Transitional Hospitals Corp. looked as if it would go to the highest bidder last week after pitting a healthcare start-up run by a legendary industry dealmaker against one of the largest long-term-care companies in the U.S.
Transitional had its choice of a $564.5 million cash offer from Rocco Ortenzio's Select Medical Corp. and a counteroffer from Vencor that upped the sale price $56.3 million to $620.8 million. At week's end, Transitional's board of directors had authorized the company to initiate discussions with Vencor on its higher offer.
In response, Select hired an outside antitrust attorney to gum up any deal between Vencor and Transitional. Apparently hoping to pique state and federal antitrust regulators' interest in a Vencor-Transitional combination, Select issued a press release late last week saying such a merger would reduce consumer choice of long-term-care providers in at least nine state.
The play for Transitional was one of three major post-acute-care deals in the news last week (See related stories, p. 12).
At the beginning of last week, Transitional signed an agreement for Select to purchase it at $14.55 per share.
But Vencor's dramatic May 7 announcement in a Wall Street Journal ad that it intended to offer $16 per share sent Transitional executives back to the boardroom. The Select agreement allowed Transitional to negotiate with other bidders and accept a better offer for a breakup fee of $19.4 million.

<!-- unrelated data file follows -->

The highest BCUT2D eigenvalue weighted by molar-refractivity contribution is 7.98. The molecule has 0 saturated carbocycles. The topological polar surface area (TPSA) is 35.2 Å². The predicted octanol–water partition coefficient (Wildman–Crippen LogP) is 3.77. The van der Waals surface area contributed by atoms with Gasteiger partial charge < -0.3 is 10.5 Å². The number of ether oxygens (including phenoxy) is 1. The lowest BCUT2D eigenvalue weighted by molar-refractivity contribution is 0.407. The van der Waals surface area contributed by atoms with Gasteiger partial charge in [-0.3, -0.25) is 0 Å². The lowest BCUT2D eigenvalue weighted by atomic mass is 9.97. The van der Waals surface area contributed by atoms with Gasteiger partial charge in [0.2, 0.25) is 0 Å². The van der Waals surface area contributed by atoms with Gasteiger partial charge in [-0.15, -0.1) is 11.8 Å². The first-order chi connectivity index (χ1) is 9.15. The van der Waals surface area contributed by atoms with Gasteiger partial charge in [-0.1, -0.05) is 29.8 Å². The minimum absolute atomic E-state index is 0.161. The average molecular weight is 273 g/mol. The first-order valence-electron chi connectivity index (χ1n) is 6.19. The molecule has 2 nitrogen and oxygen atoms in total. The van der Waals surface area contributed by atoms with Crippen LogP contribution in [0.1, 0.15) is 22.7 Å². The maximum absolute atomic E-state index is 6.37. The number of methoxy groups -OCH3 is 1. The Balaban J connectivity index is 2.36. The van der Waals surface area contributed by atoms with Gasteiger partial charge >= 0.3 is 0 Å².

"Our focus, from the start, has been to do what we can to maximize value for our shareholders, and we remain committed to achieving that goal," said Richard L. Conte, chairman and chief executive officer of Transitional.
Conte said Vencor first contacted Transitional about a sale last November and made an initial offer of $11.50 per share in February. Since then, he said, Transitional has fielded calls from more than 10 other interested buyers.
Las Vegas-based Transitional, formerly Community Psychiatric Centers, operates 16 long-term acute-care hospitals and three satellite facilities in 13 states and owns a 61% interest in Nashville-based Behavioral Healthcare Corp. Last year, CPC sold its psychiatric hospitals to Nashville-based Behavioral so it could focus on long-term acute care.
Louisville, Ky.-based Vencor is the country's largest operator of long-term acute-care hospitals, with 38 such hospitals and more than 300 skilled-nursing facilities and other senior-living centers. It posted $2.6 billion in revenues in 1996. A combined Vencor-Transitional company would operate 57 hospitals and would have annual revenues of $3.3 billion.
Vencor had tried to slow the Select deal with a letter sent to Transitional the night the agreement was signed. But Transitional did not view the letter as a formal offer and decided to proceed with Select.
Vencor then pulled out all the stops. In addition to the higher cash offer, it filed suit in U.S. District Court in Las Vegas to invalidate the termination fee and agreed to increase the purchase price if the fee was invalidated or reduced.
For Select, the deal was its first major move since it was formed in March as an outpatient rehabilitation and long-term acute-care company. Ortenzio, Select's chairman and CEO, founded Continental Medical Systems, which later merged with Horizon Healthcare Corp. in 1995.